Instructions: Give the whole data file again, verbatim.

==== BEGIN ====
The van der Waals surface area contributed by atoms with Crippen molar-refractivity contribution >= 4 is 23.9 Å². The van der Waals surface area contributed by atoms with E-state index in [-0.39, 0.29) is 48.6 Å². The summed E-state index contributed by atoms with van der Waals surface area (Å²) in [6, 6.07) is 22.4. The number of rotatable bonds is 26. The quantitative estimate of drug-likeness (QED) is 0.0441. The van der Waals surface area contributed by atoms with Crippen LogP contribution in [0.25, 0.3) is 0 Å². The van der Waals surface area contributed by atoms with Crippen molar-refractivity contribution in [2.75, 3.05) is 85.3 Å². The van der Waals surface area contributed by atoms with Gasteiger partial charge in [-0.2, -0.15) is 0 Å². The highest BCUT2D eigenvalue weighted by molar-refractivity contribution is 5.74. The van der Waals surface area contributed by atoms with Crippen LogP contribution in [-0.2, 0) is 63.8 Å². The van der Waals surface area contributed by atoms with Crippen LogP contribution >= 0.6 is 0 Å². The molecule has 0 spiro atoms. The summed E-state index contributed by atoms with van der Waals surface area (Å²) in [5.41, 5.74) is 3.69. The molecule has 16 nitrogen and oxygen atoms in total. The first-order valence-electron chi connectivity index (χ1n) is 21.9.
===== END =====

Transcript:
The van der Waals surface area contributed by atoms with Crippen molar-refractivity contribution >= 4 is 23.9 Å². The van der Waals surface area contributed by atoms with E-state index in [-0.39, 0.29) is 48.6 Å². The summed E-state index contributed by atoms with van der Waals surface area (Å²) in [6, 6.07) is 22.4. The number of rotatable bonds is 26. The quantitative estimate of drug-likeness (QED) is 0.0441. The van der Waals surface area contributed by atoms with Crippen LogP contribution in [0.25, 0.3) is 0 Å². The van der Waals surface area contributed by atoms with Crippen molar-refractivity contribution in [2.75, 3.05) is 85.3 Å². The van der Waals surface area contributed by atoms with Gasteiger partial charge in [-0.2, -0.15) is 0 Å². The highest BCUT2D eigenvalue weighted by molar-refractivity contribution is 5.74. The van der Waals surface area contributed by atoms with Crippen LogP contribution in [-0.2, 0) is 63.8 Å². The van der Waals surface area contributed by atoms with Crippen LogP contribution >= 0.6 is 0 Å². The molecule has 0 spiro atoms. The summed E-state index contributed by atoms with van der Waals surface area (Å²) in [5.41, 5.74) is 3.69. The molecule has 16 nitrogen and oxygen atoms in total. The first-order valence-electron chi connectivity index (χ1n) is 21.9.